"Weather-Impact Decision Aids Software to Help Plan"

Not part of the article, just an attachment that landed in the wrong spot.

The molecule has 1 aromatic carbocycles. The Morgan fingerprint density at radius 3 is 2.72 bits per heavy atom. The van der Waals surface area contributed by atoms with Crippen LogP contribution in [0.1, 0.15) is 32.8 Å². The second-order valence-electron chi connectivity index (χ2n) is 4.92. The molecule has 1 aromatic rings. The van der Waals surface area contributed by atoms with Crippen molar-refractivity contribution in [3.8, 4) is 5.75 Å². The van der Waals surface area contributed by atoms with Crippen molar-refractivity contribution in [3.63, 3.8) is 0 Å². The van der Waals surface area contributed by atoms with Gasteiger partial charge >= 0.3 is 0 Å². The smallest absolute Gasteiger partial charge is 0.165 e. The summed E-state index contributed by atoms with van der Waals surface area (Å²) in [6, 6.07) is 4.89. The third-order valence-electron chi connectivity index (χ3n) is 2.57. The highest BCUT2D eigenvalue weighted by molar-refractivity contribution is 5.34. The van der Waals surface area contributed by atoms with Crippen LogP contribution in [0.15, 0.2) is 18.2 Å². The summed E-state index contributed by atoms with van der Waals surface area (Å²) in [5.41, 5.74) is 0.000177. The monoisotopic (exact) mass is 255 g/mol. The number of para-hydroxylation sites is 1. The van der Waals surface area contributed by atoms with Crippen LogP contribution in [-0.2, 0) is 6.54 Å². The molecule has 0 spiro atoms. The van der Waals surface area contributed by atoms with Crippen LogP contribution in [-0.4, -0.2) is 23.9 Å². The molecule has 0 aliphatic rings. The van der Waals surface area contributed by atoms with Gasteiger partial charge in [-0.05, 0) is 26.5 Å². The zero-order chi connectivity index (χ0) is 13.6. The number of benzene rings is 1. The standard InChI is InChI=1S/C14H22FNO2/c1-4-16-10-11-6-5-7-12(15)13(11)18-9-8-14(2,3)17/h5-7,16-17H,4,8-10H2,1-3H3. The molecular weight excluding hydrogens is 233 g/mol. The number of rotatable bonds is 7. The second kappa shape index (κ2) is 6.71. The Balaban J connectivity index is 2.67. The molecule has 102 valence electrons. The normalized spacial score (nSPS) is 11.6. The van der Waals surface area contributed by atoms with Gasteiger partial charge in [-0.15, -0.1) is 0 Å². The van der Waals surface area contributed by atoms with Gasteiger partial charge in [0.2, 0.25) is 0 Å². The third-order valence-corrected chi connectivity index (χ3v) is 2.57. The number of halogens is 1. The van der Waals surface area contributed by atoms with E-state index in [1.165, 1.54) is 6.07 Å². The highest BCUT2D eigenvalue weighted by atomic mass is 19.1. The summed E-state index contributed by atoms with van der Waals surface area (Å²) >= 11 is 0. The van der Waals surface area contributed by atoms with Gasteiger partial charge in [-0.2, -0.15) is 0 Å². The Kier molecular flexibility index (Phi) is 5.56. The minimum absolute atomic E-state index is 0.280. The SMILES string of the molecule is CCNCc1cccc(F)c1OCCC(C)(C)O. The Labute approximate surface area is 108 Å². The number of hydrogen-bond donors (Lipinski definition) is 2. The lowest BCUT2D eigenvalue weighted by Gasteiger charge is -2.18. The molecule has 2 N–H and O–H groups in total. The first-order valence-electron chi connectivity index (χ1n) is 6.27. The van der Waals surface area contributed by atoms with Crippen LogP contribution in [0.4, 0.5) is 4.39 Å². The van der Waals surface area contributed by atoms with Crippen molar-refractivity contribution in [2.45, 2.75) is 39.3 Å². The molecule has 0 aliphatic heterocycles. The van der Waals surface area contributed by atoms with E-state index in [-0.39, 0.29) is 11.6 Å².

Weather-Impact Decision Aids: Software to Help Plan Optimal Sensor and System Performance Dr. Richard C. Shirkey Melanie Gouveia Army Research Laboratory Northrop Grumman Weather can play a decisive role in military battles, in their planning, and in their execution. Weather-impact decision aids give the commander an edge by allowing both a determination of the optimum selection of weapon systems and a comparison with threat systems under current or forecast weather. This article describes two weather-tactical decision aids: the Integrated Weather Effects Decision Aid and the Target Acquisition Weapons Software. W eather is ubiquitous; planning for it is an everyday occurrence, yet it still manages to foul up our plans. Recent mili- and threat) has its list of relevant rules, which include red-amber-green (unfavor- able-marginal-favorable) critical value thresh- map overlays (see Figure 3, page 18) for the region of interest. Environmental data for the region of interest is supplied primarily tary examples abound, such as dust clouds olds for one or a combination of the envi- via the Army’s Battlescale Forecast Model that grounded sorties in Operation Allied ronmental parameters that affect the sys- , developed for short-range forecasting. Force in Kosovo. To effectively execute tem. Results are displayed via a matrix of The environmental impact rules and critical missions, the military commander must be impacts vs. time (see Figures 1 and 2) and values for the various systems have been aware of the weather and its impact on Figure 1: IWEDA Weather Effect Matrices his/her equipment, personnel, and opera- tions. There are a number of weather- impact decision aids (WIDAs) that deter- mine weather effects on mission-selected equipment and operations. Generally, these WIDAs may be broken into two subsets: rule-based and physics-based. Rule-based WIDAs, such as the Army’s Integrated Weather Effects Decision Aid (IWEDA) , are constructed using observed weather impacts that have been collected from field manuals, training cen- ters and schools, and subject matter experts. IWEDA provides information (in the form of stoplight charts) concerning which weapon systems will work best under fore- cast weather conditions; no information is provided concerning target acquisition range. Physics-based tactical decision aids (TDAs), such as the Tri-Service Target Acquisition Weapons Software (TAWS) , employ physics calculations that have their Figure 2: IWEDA Full Impacts basis in theory and/or measurements. TAWS determines the probability of detect- ing a given target at a given range under existing or predicted weather conditions. Thus, physics-based systems produce results in terms of a performance metric that take on a continuum of values rather than the simpler stoplight results from the rule-based systems. The IWEDA IWEDA, a UNIX-based program written in Java, is a collection of rules with associated critical values for aiding the commander in selecting an appropriate platform, system, or sensor under given or forecast weather conditions. It provides qualitative weather impacts for platforms, weapon systems, and operations, including soldier performance. Each system (Army, Air Force, Navy, December 2002 www.stsc.hill.af.mil 17 Software Engineering Technology causes a significant (moderate or severe) systems, their subsystems, and components. impact on a military operation, system, sub- Results are presented as a function of time system, or personnel. and location. In general, the rules are determined by To construct the example mission, the operational usage (as embodied in the field A-10, AH-64, personnel, SA-14, and SA-16 manuals, etc.), whereas the critical values are systems were selected from IWEDA’s friend- determined by doctrine, safety, or engineer- ly and threat graphical user interfaces (GUI). ing factors (people, modeling, or testing). Once these systems have been selected, Currently IWEDA stores information on IWEDA determines the weather impacts 102 systems, 86 of which are friendly, 16 of on the mission; results are presented to the which are threat-rated. user in the form of a WEM, as shown in Figure 1. IWEDA Operational Usage Initially, the lower half of the WEM is IWEDA is arranged in a fashion that pres- blank with the upper half showing the ents systems, subsystems and components weather impacts as a function of system(s) in a hierarchal fashion. A group of systems and time. By performing a right click on any Figure 3: IWEDA Map Overlay for AH-64 is called a mission; a system often contains of the colored cells, such as the AH-64 for TADS TV/DVO one or more subsystems; the subsystems 22/12 (day/time), condensed impacts are often have one or more components. The shown in a scrollable window in the lower validated through the Training and half of the WEM (impacts for the config- user has the option to define which systems Doctrine Command’s organizations, field belong to a mission and to delete optional ured AH-64 system have been reproduced manuals and the National Ground and subsystems and components from a system in Table 1). The WEM shows impacts on Intelligence Center. thereby allowing a determination of weath- the AH-64 system as a function of time and IWEDA is currently being fielded as er impacts from operations or missions at general environmental conditions, but we part of the Army’s Command, Control, the highest level down to systems, subsys- do not know the full (detailed) impact or Communications, Computers and Intelli- tems, and components at the lowest level. where the impact is occurring within the gence (C4I) tactical weather system, the For missions, systems, subsystems, and forecast area. Integrated Meteorological System. As a C4I components, the impacts over the forecast To determine the full impact statement tool, IWEDA does not dictate a course of period are shown on weather effects matri- and the location, a left mouse click is per- action, but only informs the commander ces (WEMs, see Figure 1). The WEM is formed on the AH-64 cell for the selected that there will be weather impacts on the color-coded; for use with non-color print- day of the month and time, i.e., 22/12. This force (friendly or threat). ers, cells are annotated with R (red), A brings up the next screen (see Figure 2) that IWEDA rules, which interact with the (amber), or G (green). Red areas indicate presents all of the selected AH-64 subsys- weather database to determine impacts on that operations are severely impacted: There tems and components and their color- the selected system(s), are determined from is either a total or severe degradation or the coded impacts. system concepts and are embodied in a operational limits or safety criteria have As in the WEM GUI, initially only the computer database that has been tied to crit- been exceeded. Amber indicates that opera- top half of Figure 2 is presented to the user. ical values. The critical values are defined, in tions are marginal and the operational capa- To obtain further information, the user a meteorological sense, as those values of bility is degraded, or there is a marginal clicks on one of the colored blocks; in the weather factors that can significantly reduce degradation. Green indicates that there are example presented, the TV/direct view the effectiveness of, or prevent execution no operational restrictions. sight component of the Target Acquisition of, tactical operations and/or weapon sys- Based on requirements, users may query Designation Sight (TADS) has been inter- tems. and view various levels of information: text rogated. This results in a color-coded map An example of such a rule would be impact statements or spatial distributions of overlay (Figure 3) showing where the “usage of TOW2 is not recommended for impacts on a map overlay. TV/D is affected by the weather. The full visibilities less than three kilometers.” In impact statement, along with its source, can this example rule, a visibility of three kilo- IWEDA Example now be obtained by moving the cursor meters (the critical value) has been coupled In the following example, a user-defined (shown as a white circle) and clicking upon with a system (TOW2) resulting in a rule. mission is created by selecting three friend- a white area on the map (upper left of cen- We can further define this critical value, or ly and two threat systems. Once the mission ter). range of values, as the point where the has been configured, the database is queried The associated full impact statement occurrence of a meteorological element to determine the weather impacts on the then appears in the lower half of Figure 2, which in this case is “Any occurrence of fog Table 1: Impacts for the AH-64 System for 22/12 or visibility <1.9 mi (3100m) significantly System AH-64 has marginal impact: High Pressure Altitude reduces the target and background contrast Subsystem 30 MM MACHINE GUN has marginal impact: Low Visibility making target acquisition difficult.” Component THERMAL SIGHT has marginal impact: Reduced Visibility Contrast this with the condensed impact Component TV/DIRECT VIEW SIGHT has marginal impact: Reduced Visibility statement of “Fog and Low Visibility” Component TV/DIRECT VIEW SIGHT has unfavorable impact: Fog and Low Visibility shown in the WEM. Component Laser R/D has marginal impact: Reduced Visibility In summary, the colored cells in the Component Laser R/D has unfavorable impact: Low Visibility WEM display the worst-case condition for the Subsystem HELLFIRE has marginal impact: Icing Aloft selected mission, during the selected time, for Subsystem GENERATOR has marginal impact: High Altitude the entire forecast region. If the user wishes to Component NIGHT VISION GOGGLES has unfavorable impact: Reduced Illumination know why a particular cell is red or amber, 18 CROSSTALK The Journal of Defense Software Engineering December 2002 Weather-Impact Decision Aids: Software to Help Plan Optimal Sensor and System Performance further information is available in impact position), contrast at visible wavelengths, by the Multi-Service Electro-optic Signature statements, which explain why a particular C(0), is the difference between the target, model (MuSES) , which calculates the cell exists. Detailed analysis for the impact- It , and background, Ib, radiances, divided equilibrium background and target temper- ed system or sensor can be obtained from by the background radiance, atures using antecedent illumination and the color-coded map. weather data. C(0) = [It(0) — Ib(0)]/Ib(0). (1) MuSES has two primary components: a The TAWS thermal analyzer module and a signature TAWS , a GUI-based program running We may express the apparent contrast at model. Thermal analysis is the computation under the Windows operating system, is a range r as of physical temperature and heat rates that Tri-Service program that includes Air C(0) are obtained through energy balance on a Force, Army, and Navy sensors and targets. C(r) = ___________________ , node or isothermal element using a finite- TAWS supports systems in three regions of 1+[ Ip(r)/Ib(0)][ 1/T(r)] (2) difference numerical solution of the differ- the spectrum: visible (0.4 - 0.9 microns), ential equations. The main output of a ther- laser (1.06 microns), and infrared (IR) (3-5 where T(r) is the atmospheric transmission, mal model is physical temperatures and net microns; 8-12 microns). It accepts current and Ip is radiation scattered from atmos- heat rates that compare to empirical meas- or forecast weather data to determine target pheric aerosols and gases into the line-of- urements of contact sensors. detection range for selected sensors and tar- sight. Ip is called the path radiance and may The signature analysis is the computa- gets. The commander uses this information be thought of as atmospheric noise scat- tion of apparent temperature or radiance, for mission-planning purposes or to ascer- tered into the sensor’s field of view; it is not which is composed of an emitted compo- tain which sensors can see the furthest dependent upon the target. nent that is a function of physical tempera- under the given weather conditions. In TAWS at visible wavelengths, the tar- ture and emissivity and a reflected compo- TAWS performs both illumination and get and background radiances are deter- nent that is a function of irradiance from its performance prediction calculations (PPC). mined using Hering and Johnson’s Fast surroundings and its reflectivity. In other The PPC can be done for single or multiple Atmospheric SCATtering model (FASCAT) words, the signature is what a sensor views locations during a mission. The illumination , which calculates upwelling and down- and measures the radiance of a target, analysis involves the computation of solar welling radiance terms at specified heights which is only partially dependent on its and lunar ephemeris information for a spec- in the atmosphere. physical temperature. Thus, the signature ified location. A mission planner, for exam- For designated sensor and target alti- model provides a link between the output ple, might be interested in an illumination tudes, the apparent contrast is calculated for of the thermal model and the desired out- analysis to determine the time of sunset for slant paths, which may include an optional put in signature analyses. a particular mission date and location. For a cloud layer. Objects in sunlight or shadow The basic heat source components con- single location, the PPC could be used to may be viewed against sky, cloud, or terrain sidered by MuSES include longwave radia- predict detection range for a particularly backgrounds. The path radiance Ip, and the tion, solar absorption, engine heating, important target as a function of time, background radiance Ib, are determined by engine compartment air, exhaust gas, track while a PPC for multiple locations along a a multiple scattering calculation using the and wheel heating, and convection. Inter- mission route would be useful to a mission delta-Eddington approximation  in con- reflections between diffuse surfaces are also planner predicting detection ranges for a junction with the atmospheric model. The taken into consideration. These various series of key locations as a function of time. contrast is subsequently determined using temperatures and effects are used to calcu- To determine the acquisition range to a equation (2). late ∆T. given target a number of quantities need to For visible/near-IR scenarios, the target be known: the target-to-background con- may be on the ground or elevated. An ele- Laser Contrast Model: The laser model trast, the atmospheric conditions, solar or vated target may be viewed with an upward does not compute contrast. lunar luminance, and sensor characteristics, or downward line-of-sight (LOS). Sky and all of which vary with spectral region. We cloud backgrounds are supported for the Atmospheric Information discuss each of these in the following sec- upward LOS; distant earth and low-lying To determine the loss of energy as radiation tions and provide an illustrative example at cloud backgrounds are supported for the passes through the atmosphere requires the end. downward LOS. knowledge of the atmospheric constituents (gases and aerosols) and its state (pressure, Target-to-Background Contrast Thermal Contrast Model: The inherent temperature, relative humidity, etc.). This Contrast is defined as the ability of an contrast at thermal wavelengths is defined loss of energy is expressed in the form of observer to distinguish an object from its as the target temperature minus the back- atmospheric transmission, which ranges in background; it degrades as the atmospheric ground temperature, value from zero to one and is highly path length increases. At visible wave- dependent upon the aerosol type present. lengths, where radiation scattering from C(0) = [It(0) — Ib(0)] = ∆T, (3) This loss of energy can be represented by atmospheric particulates is important, the Beer’s law for atmospheric transmission, mathematical formulation of the contrast is where ∆T is the temperature difference different than in the infrared (IR), where between the target and background. Note T(r) = e- (ka + kp + km) r, (5) emission is the dominant process. Since that as the temperature increases, so will the TAWS computes contrast in both of these inherent radiance, I(0). Thus, the contrast in where ka, kp, and km are the aerosol, pre- spectral regions, we present the following the IR is, cipitation, and molecular extinction coeffi- formulations. cients, respectively. The molecular extinc- C(r) = C(0) T(r) = ∆T T(r). (4) tion coefficients are determined in TAWS Visual Contrast Model: The inherent, or by using a scaled down version of the low zero range (usually defined as the target’s In TAWS, C(0) is determined indirectly transmission atmospheric propagation code December 2002 www.stsc.hill.af.mil 19 Software Engineering Technology Aerosol Properties ible and infrared spectral bands. Ranges and Rural Boundary layer background aerosol found in continental air masses. probabilities predicted by the model repre- Urban Rural aerosol plus an added component representing soot-like sent the expected performance of an aerosols that include particles produced in urban and industrial ensemble of trained military observers with complexes. respect to an average target having a speci- Maritime Characterizes aerosols that include sea-salt particles; the target area is more than a few kilometers inland. fied signature and size. TAWS currently Tropospheric Characterizes aerosols found in very clean air masses and in the free only supports detection ranges; other acqui- atmosphere above the boundary layer. sition ranges are scheduled to be added in Desert Characterizes aerosols found in the boundary layer of desert, arid, or the near term. semi-arid climatic regions. TAWS supports two different classes of Navy Maritime Describes aerosols found in the boundary layer of oceanic systems that employ laser designators oper- environments; includes wind speed dependence. ating at 1.06 microns: laser ranging and laser Advective Fog Characterizes wet aerosols found in dense fogs, where visibility is less than 1 km. lock-on systems. Each of these has designa- Radiative Fog Describes aerosol properties in less dense fogs, where visibility is 1 km tor and receiver components. The airborne or greater. laser ranging systems measure the distance Camouflage Smokes Characterizes white phosphorus, fog oil, and hexachloroethane from the ranger system to the target by smoke. measuring the travel time of the laser pulse Battlefield Induced A persistent pall of smoke and dust that sometimes covers areas from the designator to the target and from Contaminants (BIC) where intense combat has occurred. the target to the receiver. The designator Table 2: TAWS Aerosol Models and receiver are physically collocated in the LOWTRAN . The aerosol extinction itation type/rate; surface aerosol type; bat- same hardware package for all ranging sys- coefficients [8, 9] are read from pre-calcu- tlefield induced contaminants; high-, mid-, tems. For the laser lock-on weapons, the lated internal tables. and low-level clouds*; and the boundary designator illuminates the target and the TAWS contains 10 aerosol and two pre- layer height. receiver receives the reflected beam. TAWS cipitation models that are used in various predicts the maximum effective range for combinations by the IR, television/night Solar/Lunar Illumination either the designator or lock-on receiver. vision goggles, and laser models to deter- Illumination analysis in TAWS involves the mine the appropriate aerosol and/or pre- computation of solar and lunar ephemeris Example cipitation extinction coefficients. The data for a specified location and a series of We present here a winter scenario using a T- aerosols describe the primary particulates of dates or times. Solar/lunar ephemeris input 80 Soviet main battle tank in exercised and the air mass close to the surface at the loca- information is derived from user-input time off modes, against a snow background at tion of interest. The naturally occurring of day/time of year and latitude/longitude, IR wavelengths. The sensor and tank were aerosols include rural, urban, maritime, tro- in conjunction with the Solar-Lunar aligned such that the sensor always had a pospheric, desert, advective fog, radiative Almanac Code . frontal view of the tank; the sensor height was 10 feet. The date and location were fog, and Navy maritime. There are three The solar/lunar ephemeris information fixed at 21 December, latitude 37° 32’ N, types of camouflage smokes: white phos- is also computed and used for target acqui- longitude 127° 00’ E (Seoul, S. Korea), phorus, fog oil, and hexachloroethane. A sition analysis. In this case, in conjunction respectively. The weather conditions were 10th aerosol, in the form of battlefield with variable cloud cover, the solar/lunar overcast and snowing with visibilities of induced contaminants, is available for situa- position is used to calculate target/back- three miles (light snow) and one mile (heavy tions where there is a persistent pall of ground heating for the IR model and inher- snow) with a light breeze (~3m/s) from the smoke and dust raised by combat. ent target/background radiance for the vis- west. The relative humidity and tempera- Properties of the aerosol models are pre- ible model. The laser model does not use ture, taken from a climatological database sented in Table 2. TAWS also contains rain ephemeris information. , as a function of local time are present- and snow precipitation models. ed in Table 3. TAWS allows a wide range of meteoro- Sensor Information The results of the model run are shown logical conditions, all of which may be Sensors are user-selected once the spectral in Figure 4. The two vertical lines, deter- selected by the user and some of which may region has been chosen. The relevant sensor mined using the illumination analysis capa- be automatically input via the Air Force curve is automatically retrieved from the bility of TAWS, indicate the sunrise and Weather Agency (AFWA) or the Navy sensor database. sunset times. As expected, the detection Tactical Environmental Data Server Within TAWS, target detection range range is considerably larger when the visi- (TEDS). These meteorological parameters for Silicon TeleVision (TV), night vision bility is higher; for given weather conditions include the following (those values noted goggles (NVG), and IR sensors is deter- the exercised tank is easier to detect relative with an asterisk may be downloaded from mined by using the Acquire sensor per- to the tank in the off state. AFWA or TEDS): atmospheric dewpoint formance model . Acquire predicts tar- Thermal crossover, defined as the time temperature*; sea surface temperature*; get detection and discrimination range per- during the day when the thermal contrast is wind velocity/direction*; visibility*; precip- formance for systems that image in the vis- at a minimum and the polarity of the con- Table 3: Input Relative Humidity (RH) (%) and Temperature (°C) as a Function of Time (HRS) trast reverses, generally occurs at mid- morning and late afternoon. For example, Time 1800 2100 0000 0300 0600 0900 1200 1500 1800 2100 0000 in early morning the background tempera- ture may be greater than the target temper- Temp 1 -3 -3 -5 -5 0 0 1 1 -3 -3 ature. After thermal crossover, the target temperature may be greater than the back- 69 74 74 86 86 80 80 69 69 74 74 RH ground temperature. In the example, ther- 20 CROSSTALK The Journal of Defense Software Engineering December 2002 Weather-Impact Decision Aids: Software to Help Plan Optimal Sensor and System Performance mal crossover occurs at approximately 0900 Software Products for Operational Light snow, 3 mi visibility, Tank on Light snow, 3 mi visibility, Tank off and 1700, accounting for the low detection Weather Support. Proc. of the Heavy snow, 1mi visibility, Tank on Heavy snow, 1 mi visibility, Tank off range at those times. The commander/user Battlespace Atmospheric and Cloud 5 can now optimize assets by choosing a time Impacts on Military Operations Con- when detection range is maximized and by ference. Fort Collins, CO, Apr. 2000. avoiding those times such as when thermal 4. Hering, W.S., and R.W. Johnson. The 4 crossover occurs, when detection ranges are Detection Range (km) FASCAT Model Performance Under at a minimum. Fractional Cloud Conditions and 3 Using this information in conjunction Sunset Related Studies No. 84-0168. University with weather forecast information (as of California, Scripps Institution of Sunrise opposed to static information used in this Oceanography. San Diego, CA, 1984. 2 example) provides additional relevant infor- 5. Joseph, J.H., W.J. Wiscombe, and J.A. mation. For example, let us examine the Weinman. “The Delta-Eddington 1 “tank on” curves in Figure 4. If the weath- Approximation for Radiative Flux er conditions were predicted to change Transfer.” JAS Vol. 33: 2452. from heavy to light snow at 1200 local, the 6. Johnson, K., et.al. MuSES: A New Heat 0 detection range would increase from and Signature Management Design Tool 0 4 8 12 Local Time (hrs) 16 20 24 approximately one and one-half kilometers for Virtual Prototyping. Proc. Ninth to approximately four and one-half kilome- Figure 4: Detection Range vs. Time Annual Ground Target Modeling & ters, providing the commander with an Validation Conference. Houghton, MI, DAT.” ASL Technical Report 0160-3. opportunity for increased detection. Such Aug. 1998. July 1986. scenarios may also be used for 7. Kneizys, F.X., et. al. “Atmospheric 10. Bangert, J.A. Solar-Lunar Almanac friendly/threat comparisons to determine Transmittance/Radiance: Computer Code (SLAC) Software User’s Guide the delta in range due to differing systems. Code LOWTRAN 6.” Air Force Version 1.1. U.S. Naval Observatory, Geophysics Laboratory Technical Astronomical Applications Depart- Conclusions Report 83-0187. Hanscom AFB, MA, IWEDA provides the commander with an ment, 1998. easy-to-use and interpret tactical application 1983. 11. U.S. Army. Acquire Range Performance that allows for near real-time evaluation of 8. Shettle, E.P., and R.W. Fenn. “Models Model for Target Acquisition Systems. sensor employment options. Automating for the Aerosols of the Lower Version 1 User’s Guide. U.S. Army the environmental parameter retrieval by Atmosphere and the Effects of Humidity Variations on Their Optical CECOM Night Vision and Electronic using a prognostic data set further enhances Sensors Directorate Report, Ft. Belvoir, the application and allows for realistic plan- Properties.” Air Force Geophysics Laboratory Technical Report 79-0214. VA, 1995. ning based on evolving weather. Hanscom AFB, MA, 1979. 12. Avara, E., and B. Miers. “The TAWS aids the warfighter in determin- ing what sensor/weapon system will work 9. Shirkey, R. C., R. A. Sutherland, and M. Climatology Model CLIMAT.” Army best against a user-selected target under A. Seagraves. “EOSAEL 84: Vol. 3, Research Laboratory Technical Report adverse weather conditions. TAWS accom- Aerosol Phase Function Database PFN- 273-8. Adelphi, MD, June 1998. plishes this by using accepted sensor per- formance and aerosol models coupled with About the Authors proven techniques for determining atmos- Richard C. Shirkey, Melanie Gouveia pheric transmission and contrast. In addi- Ph.D, is a physicist with manages the Weather tion to determination of acquisition ranges, TAWS may be used for mission planning the Army Research Impact Decision Aid and for determination of deltas between Laboratory’s Compu- projects at Northrop friendly and threat systems. tational and Infor- Grumman. She has Taken together, these TDAs provide the mation Sciences Direc- worked in the areas of commander a significant advantage for sys- torate, Battlefield Environment atmospheric modeling and tactical tem selection under adverse weather condi- Division. He has worked in the area of decision aids for the past 12 years. She tions.◆ atmospheric modeling and simulation is currently leading model improve- for the past 23 years and is currently ment, graphical user interface develop- References engaged in atmospheric effects for tar- ment, and environmental data source 1. Sauter, D., and R. C. Shirkey. Target Ac- get acquisition and their impacts on efforts for the Target Acquisition quisition Modeling with Automated wargames. Weapons Software effort. Environmental Data Ingest for Weapon System Evaluation. Proc. of Ground US Army Research Laboratory Northrop Grumman Target Modeling & Validation AMSRL-CI-EE Information Technology Conference. MI, Aug. 1999. White Sands Missile Range, NM 55 Walkers Brook Drive 2. Henmi, T., R. Dumais Jr. “Description 88002-5501 Reading, MA 01867 of the Battlescale Forecast Model.” Phone: (505) 678-5470 Phone: (781) 205-7202 Army Research Laboratory Technical Fax: (505) 678-4449 Fax: (781) 942-2571 Report 1032. White Sands Missile Range, NM, June 1997. E-mail: firstname.lastname@example.org E-mail: mgouveia@northrop 3. Gouveia, M.J., et. al. TAWS and NOWS: grumman.com December 2002 www.stsc.hill.af.mil 21